5
$\begingroup$

$$(x^{ 2 }-2x+3)(x^{ 2 }-2x+3)=121$$

Steps I took:

$$x^4-2x^3+3x^2-2x^3+4x^2-6x+3x^2-6x+9=121$$

$$x^{ 4 }-4x^{ 3 }+10x^{ 2 }-12x+9=121$$

$$x^{ 4 }-4x^{ 3 }+10x^{ 2 }-12x-112=0$$

At this point I don't see how I can possibly find the solution using either the quadratic formula, factoring, or completing the square. Please do not provide the solution. I only want hints to guide me in the right direction.

$\endgroup$
  • 6
    $\begingroup$ Let $y=x^2 - 2x + 3$. Then $y^2 = 121$. Solve for $y$, then solve for $x$. $\endgroup$ – Mark Sep 21 '15 at 0:59
  • 1
    $\begingroup$ @Mark why don't you expand that into a full answer? $\endgroup$ – davidlowryduda Sep 21 '15 at 1:02
  • $\begingroup$ Yes Mark is right , solve it and you will get the answers: -2 , 4, 1 - 13^(1/2)*1i, 1 + 13^(1/2)*1i $\endgroup$ – Syed Alam Abbas Sep 21 '15 at 1:03
  • 4
    $\begingroup$ The equation you were given has a very nice structure. Multiplying out, beside being a lot of work, destroys structure. $\endgroup$ – André Nicolas Sep 21 '15 at 3:01
5
$\begingroup$

Let $y = x^2 - 2x + 3$. Then our original equation is $y^2 = 121$. Solving this equation gives us the solutions $\pm y_0$, where $y^2_0 = 121$. Then solve the two equations $y = y_0$ for $x$. In the end, you'll get 4 solutions that satisfy your original equation.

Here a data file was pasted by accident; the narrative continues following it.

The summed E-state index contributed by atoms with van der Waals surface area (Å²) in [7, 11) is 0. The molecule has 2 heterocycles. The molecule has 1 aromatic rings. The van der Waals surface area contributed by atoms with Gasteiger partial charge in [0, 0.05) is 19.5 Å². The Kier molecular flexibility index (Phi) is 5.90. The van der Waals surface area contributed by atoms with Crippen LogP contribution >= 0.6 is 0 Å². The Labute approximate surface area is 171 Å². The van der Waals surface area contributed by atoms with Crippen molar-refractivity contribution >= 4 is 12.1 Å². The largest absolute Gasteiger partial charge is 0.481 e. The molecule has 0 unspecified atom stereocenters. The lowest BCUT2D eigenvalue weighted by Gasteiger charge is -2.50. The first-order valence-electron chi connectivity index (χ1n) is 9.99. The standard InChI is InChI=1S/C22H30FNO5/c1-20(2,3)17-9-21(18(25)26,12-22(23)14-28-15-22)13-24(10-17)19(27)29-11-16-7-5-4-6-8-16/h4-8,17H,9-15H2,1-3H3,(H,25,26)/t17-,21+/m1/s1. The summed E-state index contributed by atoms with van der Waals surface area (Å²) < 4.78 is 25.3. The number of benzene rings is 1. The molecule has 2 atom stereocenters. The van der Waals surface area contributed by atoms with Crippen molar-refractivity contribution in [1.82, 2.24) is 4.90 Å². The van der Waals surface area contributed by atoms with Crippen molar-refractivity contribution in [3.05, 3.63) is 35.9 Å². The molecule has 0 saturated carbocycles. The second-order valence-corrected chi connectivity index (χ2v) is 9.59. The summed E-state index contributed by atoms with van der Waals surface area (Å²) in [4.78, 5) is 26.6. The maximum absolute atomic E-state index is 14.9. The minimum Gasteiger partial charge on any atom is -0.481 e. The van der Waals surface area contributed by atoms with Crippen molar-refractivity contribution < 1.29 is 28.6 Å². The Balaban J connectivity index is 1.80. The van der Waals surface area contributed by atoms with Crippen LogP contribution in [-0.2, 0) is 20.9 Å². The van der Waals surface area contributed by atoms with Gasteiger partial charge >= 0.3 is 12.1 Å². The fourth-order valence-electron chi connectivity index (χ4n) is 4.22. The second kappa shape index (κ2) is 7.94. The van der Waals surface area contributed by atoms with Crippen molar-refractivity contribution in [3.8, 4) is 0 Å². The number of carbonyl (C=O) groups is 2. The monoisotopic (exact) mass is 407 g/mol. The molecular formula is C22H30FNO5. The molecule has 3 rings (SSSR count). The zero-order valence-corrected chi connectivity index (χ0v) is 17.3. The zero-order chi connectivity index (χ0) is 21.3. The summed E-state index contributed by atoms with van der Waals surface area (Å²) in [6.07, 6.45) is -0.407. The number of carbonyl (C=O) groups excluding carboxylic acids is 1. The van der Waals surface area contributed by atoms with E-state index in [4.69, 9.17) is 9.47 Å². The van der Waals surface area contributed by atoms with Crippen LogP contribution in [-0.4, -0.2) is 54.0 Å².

$\endgroup$
  • $\begingroup$ You have a typo in your solution, you wrote down $y_0^2 = 122$ instead of $y_0^2 = 121$. $\endgroup$ – Aldon Sep 21 '15 at 1:20
  • $\begingroup$ @Aldon Of course, thanks for pointing that out $\endgroup$ – Mark Sep 21 '15 at 1:21
6
$\begingroup$

Outline :

No need to complicate matters. Observe both LHS and RHS are perfect squares.

So either $(x^2 -2x + 3) = 11$ or $(x^2 -2x + 3) = -11$ which means now you are solving $x^2 -2x - 8 = 0$ or $x^2 -2x + 14 = 0$ which are 2 quadratics, which you can solve

$\endgroup$
2
$\begingroup$

Note that $(x^2 - 2x + 3)(x^2 - 2x + 3) = (x^2 - 2x + 3)^2$. Writing it this way will allow you to square-root both sides and then apply your other procedures.

As a lesson, don't just blindly simplify everything as you tried to do; be on the lookout for opportunities to write things as squares (frequently binomial squares), which is really the core idea behind the method of square roots and completing the square.

$\endgroup$

Your Answer

By clicking “Post Your Answer”, you agree to our terms of service, privacy policy and cookie policy

Not the answer you're looking for? Browse other questions tagged or ask your own question.